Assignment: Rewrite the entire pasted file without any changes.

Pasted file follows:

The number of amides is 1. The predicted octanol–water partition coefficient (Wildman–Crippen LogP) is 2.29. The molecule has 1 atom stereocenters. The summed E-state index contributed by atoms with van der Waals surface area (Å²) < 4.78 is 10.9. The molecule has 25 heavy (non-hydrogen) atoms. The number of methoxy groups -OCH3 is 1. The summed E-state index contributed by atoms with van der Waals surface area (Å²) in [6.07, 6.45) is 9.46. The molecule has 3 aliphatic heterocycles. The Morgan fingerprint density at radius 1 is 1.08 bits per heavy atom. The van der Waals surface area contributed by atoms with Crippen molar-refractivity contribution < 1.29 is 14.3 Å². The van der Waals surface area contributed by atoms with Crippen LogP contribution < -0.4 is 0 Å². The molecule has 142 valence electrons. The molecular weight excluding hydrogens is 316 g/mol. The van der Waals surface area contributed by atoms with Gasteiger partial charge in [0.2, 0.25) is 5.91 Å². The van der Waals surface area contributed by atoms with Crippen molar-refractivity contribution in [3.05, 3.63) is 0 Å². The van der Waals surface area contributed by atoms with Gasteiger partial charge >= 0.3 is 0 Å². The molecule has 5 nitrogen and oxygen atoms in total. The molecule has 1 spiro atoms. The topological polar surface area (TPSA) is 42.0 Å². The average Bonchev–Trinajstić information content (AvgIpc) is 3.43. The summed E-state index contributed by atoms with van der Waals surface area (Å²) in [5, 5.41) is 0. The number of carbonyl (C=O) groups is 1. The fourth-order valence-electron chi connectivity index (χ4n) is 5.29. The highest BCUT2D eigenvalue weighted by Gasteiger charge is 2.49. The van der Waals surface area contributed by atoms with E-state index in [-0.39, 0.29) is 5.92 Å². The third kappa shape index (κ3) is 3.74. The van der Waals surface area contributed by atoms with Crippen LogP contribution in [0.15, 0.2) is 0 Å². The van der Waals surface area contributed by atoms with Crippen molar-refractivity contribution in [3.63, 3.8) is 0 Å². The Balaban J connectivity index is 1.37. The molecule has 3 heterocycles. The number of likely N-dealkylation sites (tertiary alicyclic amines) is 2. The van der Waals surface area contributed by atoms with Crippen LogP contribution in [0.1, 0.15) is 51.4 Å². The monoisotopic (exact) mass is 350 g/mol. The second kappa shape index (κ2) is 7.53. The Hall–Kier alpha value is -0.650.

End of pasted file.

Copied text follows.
The number of amides is 1. The predicted octanol–water partition coefficient (Wildman–Crippen LogP) is 2.29. The molecule has 1 atom stereocenters. The summed E-state index contributed by atoms with van der Waals surface area (Å²) < 4.78 is 10.9. The molecule has 25 heavy (non-hydrogen) atoms. The number of methoxy groups -OCH3 is 1. The summed E-state index contributed by atoms with van der Waals surface area (Å²) in [6.07, 6.45) is 9.46. The molecule has 3 aliphatic heterocycles. The Morgan fingerprint density at radius 1 is 1.08 bits per heavy atom. The van der Waals surface area contributed by atoms with Crippen molar-refractivity contribution < 1.29 is 14.3 Å². The van der Waals surface area contributed by atoms with Crippen LogP contribution < -0.4 is 0 Å². The molecule has 142 valence electrons. The molecular weight excluding hydrogens is 316 g/mol. The van der Waals surface area contributed by atoms with Gasteiger partial charge in [0.2, 0.25) is 5.91 Å². The van der Waals surface area contributed by atoms with Crippen molar-refractivity contribution in [3.05, 3.63) is 0 Å². The van der Waals surface area contributed by atoms with Gasteiger partial charge >= 0.3 is 0 Å². The molecule has 5 nitrogen and oxygen atoms in total. The molecule has 1 spiro atoms. The topological polar surface area (TPSA) is 42.0 Å². The average Bonchev–Trinajstić information content (AvgIpc) is 3.43. The summed E-state index contributed by atoms with van der Waals surface area (Å²) in [5, 5.41) is 0. The number of carbonyl (C=O) groups is 1. The fourth-order valence-electron chi connectivity index (χ4n) is 5.29. The highest BCUT2D eigenvalue weighted by Gasteiger charge is 2.49. The van der Waals surface area contributed by atoms with E-state index in [-0.39, 0.29) is 5.92 Å². The third kappa shape index (κ3) is 3.74. The van der Waals surface area contributed by atoms with Crippen LogP contribution in [0.15, 0.2) is 0 Å². The van der Waals surface area contributed by atoms with Crippen molar-refractivity contribution in [3.63, 3.8) is 0 Å². The Balaban J connectivity index is 1.37. The molecule has 3 heterocycles. The number of likely N-dealkylation sites (tertiary alicyclic amines) is 2. The van der Waals surface area contributed by atoms with Crippen LogP contribution in [0.1, 0.15) is 51.4 Å². The monoisotopic (exact) mass is 350 g/mol. The second kappa shape index (κ2) is 7.53. The Hall–Kier alpha value is -0.650.